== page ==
Photo credit: Ajh0307, Wikimedia Commons
One week ago, the worldwide NIF community lost one of its most beloved and distinguished members. David Ellenson, renowned rabbi, scholar, and thinker, died suddenly of a heart attack in his home in New York on Thursday, December 7. David possessed the rarest combination of qualities: he was, at once, a brilliant and wide-ranging scholar, a spellbinding lecturer and legendary teacher, and the kindest and most embracing person there was. His own personal journey—moving from his parents’ Orthodox home in Newport News, Virginia, to diverse Jewish communities in Israel, Los Angeles, and New York—inculcated in him a remarkable spirit of tolerance. He maintained the friendliness of a small town boy with all of the sophistication of a world-class intellect. Indeed, for all of his manifold achievements, David had no airs or pretenses, even when he assumed the presidency of the Hebrew Union College-Jewish Institute of Religion, where he served with great distinction from 2001-2013 (and then again briefly from 2018-19). To meet him was immediately to become a friend of his, regardless of your status, origin or identity.
David taught thousands of students over the course of his career at Hebrew Union College (HUC), USC, UCLA, Brandeis University, the Hartman Institute, and the Wexner Foundation. Some of them knew him as rabbi and others as professor; regardless of the title, many would agree that David was their favorite teacher. He was also a prolific scholar who authored seven books as well as hundreds of articles. His intellectual breadth was vast, ranging from medieval philosophical and legal discourse to nineteenth-century German Jewish intellectual history to the adaptation of Judaism to the challenges of the twentieth century. One of his books, After Emancipation: Jewish Religious Response to Modernity, won the National Jewish Book Award for 2006. The central question that animated both his scholarship and personal life as a Jew was how to balance the forces of tradition and the forces of modernity. He understood the many different ways that Jews have navigated this tension; his writings on the subject are among the most influential of any Jewish thinker in the United States over the past half-century.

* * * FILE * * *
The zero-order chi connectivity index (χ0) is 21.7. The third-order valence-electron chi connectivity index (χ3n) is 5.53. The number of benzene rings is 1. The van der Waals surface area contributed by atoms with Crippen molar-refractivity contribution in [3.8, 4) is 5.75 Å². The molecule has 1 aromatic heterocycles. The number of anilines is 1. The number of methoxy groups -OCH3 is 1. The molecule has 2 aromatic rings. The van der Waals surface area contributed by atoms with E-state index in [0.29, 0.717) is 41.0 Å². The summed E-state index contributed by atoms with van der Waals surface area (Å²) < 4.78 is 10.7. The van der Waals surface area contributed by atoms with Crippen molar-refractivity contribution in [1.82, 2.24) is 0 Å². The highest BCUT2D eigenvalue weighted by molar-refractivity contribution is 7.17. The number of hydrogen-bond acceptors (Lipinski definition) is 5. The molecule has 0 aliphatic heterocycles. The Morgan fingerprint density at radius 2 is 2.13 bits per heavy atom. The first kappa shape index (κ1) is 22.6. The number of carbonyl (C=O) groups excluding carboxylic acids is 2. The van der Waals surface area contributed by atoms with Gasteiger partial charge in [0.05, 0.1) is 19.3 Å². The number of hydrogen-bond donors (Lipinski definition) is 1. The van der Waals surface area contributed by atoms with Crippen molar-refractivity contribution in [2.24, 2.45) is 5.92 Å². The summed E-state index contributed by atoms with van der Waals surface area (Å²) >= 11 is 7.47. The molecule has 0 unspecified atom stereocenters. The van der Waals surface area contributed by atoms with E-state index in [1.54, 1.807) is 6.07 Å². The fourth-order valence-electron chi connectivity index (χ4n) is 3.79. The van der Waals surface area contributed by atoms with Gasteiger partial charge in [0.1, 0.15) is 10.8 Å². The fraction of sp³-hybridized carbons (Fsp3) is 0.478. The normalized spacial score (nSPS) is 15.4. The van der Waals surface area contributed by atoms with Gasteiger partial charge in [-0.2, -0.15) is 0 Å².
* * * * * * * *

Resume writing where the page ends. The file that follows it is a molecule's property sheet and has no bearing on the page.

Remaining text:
So too, as a scholar and a Jew, David Ellenson was deeply connected to Israel. He felt at home living there, loved the Hebrew language, and actively sought, especially as president of HUC, to widen the spectrum of Jewish religious expressions in the state. He wrote extensively about Israeli legal scholars who sought to accommodate the demands of halakhah to the realities of a modern state. He was particularly drawn to figures such as Rabbi Hayim David Halevi, the Jerusalem-born Sephardic scholar who promoted the ideals of inclusivity—especially of non-Jews—in his conception of Jewish law in the state of Israel. David was deeply concerned about the political direction of the state during the Netanyahu era, but he never surrendered his profound bond to Israel.
David Ellenson provided many gifts to the Jewish people and the struggle for justice and equality in Israel, including his five children Ruthie, Micah, Hannah, Nomi, and Rafi. NIF was the beneficiary of the prodigious labor of Hannah Ellenson, who inherited the Jewish and Israel passions of her father and mother, Rabbi Jacqueline Koch Ellenson. Hannah was the much-loved associate director of NIF’s New York/Tri-State region, brilliantly advancing the cause of justice and equality in Israel, before deciding to follow in her parents’ footsteps by studying for the rabbinate.
On a personal note, I must add that David Ellenson was one of my closest friends in the world—a person of immense moral, emotional, and intellectual depth. In the famous exchange between two great German Jewish figures, Gershom Scholem chided Hannah Arendt for not possessing enough Ahavat Yisrael, love of Israel. Arendt admitted that she was capable of loving people, but not a people. David Ellenson had the unique ability to love, with all his heart and soul, both his people and all people, without discrimination. He has left a gaping hole in the hearts of all who knew him—and given his many friends the challenge of making the world a kinder and more compassionate place.
David N. Myers is the immediate past president of NIF’s board. He is the Sady and Ludwig Kahn Professor of Jewish History at UCLA as well as the director of the UCLA Luskin Center for History and Policy.